The term we use in the journalism business is “clip job,” but to label this work as such does it a disservice.
Prine’s place in the tree of rock split off from Woody Guthrie and Bob Dylan — like contemporaries Bruce Springsteen, Loudon Wainwright and Warren Zevon, he was labeled as one of the successors to Dylan’s legacy as early as 1972, when Dylan’s creative arc had just begun to establish itself. And Prine’s catalog, which is also heavy with influences from country, rockabilly and blues, was Americana before there was such an appellation.
Prine’s been at it for nearly 50 years, largely unsung — he’s been called the “songwriter’s songwriter” and been described as “literary” in much of the writing about him, and it’s telling that some of the most noteworthy performances of his songs have been by other artists. “Angel of Montgomery” has become a standard in Bonnie Raitt’s live set, and he co-wrote “You Never Even Call Me By My Name,” a song intended as a satirical dig at country music but which has become a beloved standard, with friend and collaborator Steve Goodman in 1975, though he declined to take a credit.
Huffman’s professional analysis of the music — rich with studio anecdotes, encyclopedic references to sidemen and production notes — and its place in history fleshes out the text.
Prine himself lends gravelly texture in pieces of interviews Huffman incorporates into the narrative. Prine, the former mailman with a taste for pretty words, is a veritable quote machine. It’s safe to say that the book doesn’t quite suffer from the lack of Prine’s cooperation because over the years he’s been quoted on nearly every aspect of his life and career, material that lives in the public domain. But it could have benefited from a contemporary interview with the artist, perhaps reflecting on the life so far and what it all has meant.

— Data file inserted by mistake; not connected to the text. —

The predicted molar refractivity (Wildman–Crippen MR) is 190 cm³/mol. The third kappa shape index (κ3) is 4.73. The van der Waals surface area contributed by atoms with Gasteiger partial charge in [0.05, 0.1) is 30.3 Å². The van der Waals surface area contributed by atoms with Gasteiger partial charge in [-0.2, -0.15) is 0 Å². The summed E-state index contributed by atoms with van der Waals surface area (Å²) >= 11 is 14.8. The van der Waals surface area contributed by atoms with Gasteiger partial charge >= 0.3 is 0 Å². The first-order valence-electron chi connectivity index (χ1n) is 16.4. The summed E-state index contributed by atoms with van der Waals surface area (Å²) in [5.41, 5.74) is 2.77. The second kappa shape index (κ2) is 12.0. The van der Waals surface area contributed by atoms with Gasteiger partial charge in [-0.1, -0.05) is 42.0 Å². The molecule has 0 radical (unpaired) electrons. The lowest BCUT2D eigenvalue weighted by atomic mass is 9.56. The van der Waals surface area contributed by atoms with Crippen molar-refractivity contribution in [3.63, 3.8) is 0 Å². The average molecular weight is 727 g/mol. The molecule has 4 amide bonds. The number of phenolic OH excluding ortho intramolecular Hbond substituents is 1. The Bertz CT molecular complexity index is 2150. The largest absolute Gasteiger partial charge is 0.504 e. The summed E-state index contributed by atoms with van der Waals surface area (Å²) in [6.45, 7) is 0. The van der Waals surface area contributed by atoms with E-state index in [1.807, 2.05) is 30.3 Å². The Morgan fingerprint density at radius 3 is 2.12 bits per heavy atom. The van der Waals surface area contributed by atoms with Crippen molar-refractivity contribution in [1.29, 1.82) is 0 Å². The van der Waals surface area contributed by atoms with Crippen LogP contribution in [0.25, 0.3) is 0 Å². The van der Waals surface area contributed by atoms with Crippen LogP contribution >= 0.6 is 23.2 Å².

As it stands, the hero of this book — for the journalism community, anyway — is Huffman himself, who over a single year culled references on his subject ranging from old “Austin City Limits” YouTube videos to the pages of Penthouse magazine in pursuit of the story.
Like Prine himself, who made musical poetry from ordinary lives, Huffman has elevated the workingman’s clip job into something greater.
Review: A Black Urbanist — Essays, Vol. 1 by Kristen E. Jeffers, self-published, 2014
With developer Roy Carroll emulating the exclusive enclaves of Manhattan with a new development next to Greensboro’s ballpark and Winston-Salem wrestling with how to keep its downtown from becoming a gated community as it turns into a flourishing cultural playground, the questions raised by this book couldn’t be more vital.
Every member of city council and employee of the planning department and city manager’s office in Greensboro and Winston-Salem, though not High Point (more on that later) needs to read this elegant and stimulating collection of essays, which clocks in at a mere 44 pages. That these pieces, revised from the author’s blog, arise from a perspective of passionate citizenship rather than professional expertise gives them an authenticity and organic intelligence that is missing from much of the literature of urban design and planning.
The book’s title comes from Jeffers’ definition of herself: “a young woman of African-American descent who likes all things built environment, especially when it comes to cities.” As the wealthy move back into cities and urban features like walkable streets, open-air markets, restaurants and art galleries gain prestige, what Jeffers calls “the democracy of placemaking” becomes increasingly urgent. Greensboro and Winston-Salem, though not High Point — an anomaly as a city still dominated by a single industry — are following a national trend of urban revitalization, which happens to coincide with widening wealth inequality.
That dynamic creates the conundrum on which these essays pivot. In her introduction, Jeffers reveals that part of the reason she chose to live in downtown Greensboro was that she believed her credibility depended on creating a marketplace for her preferences. Yet she has to acknowledge that living outside the city center is less expensive.
“While I truly don’t want the center city to yield to the gilded class, I don’t want us to give up on making good places to live because we don’t or can’t afford to do so,” Jeffers writes. “I also don’t want those of us with massive privilege to forget that it doesn’t take much for anyone to fall on hard times, and not all dealing with hard times are lazy and uncommitted.” (Here is the appropriate place to disclose that an article by this author about the relative affordability of suburban housing is cited by Jeffers.
The four informative essays that comprise A Black Urbanist respectively tackle the emotional bonds of place, consumerism and community development, neighborhood governance and transportation.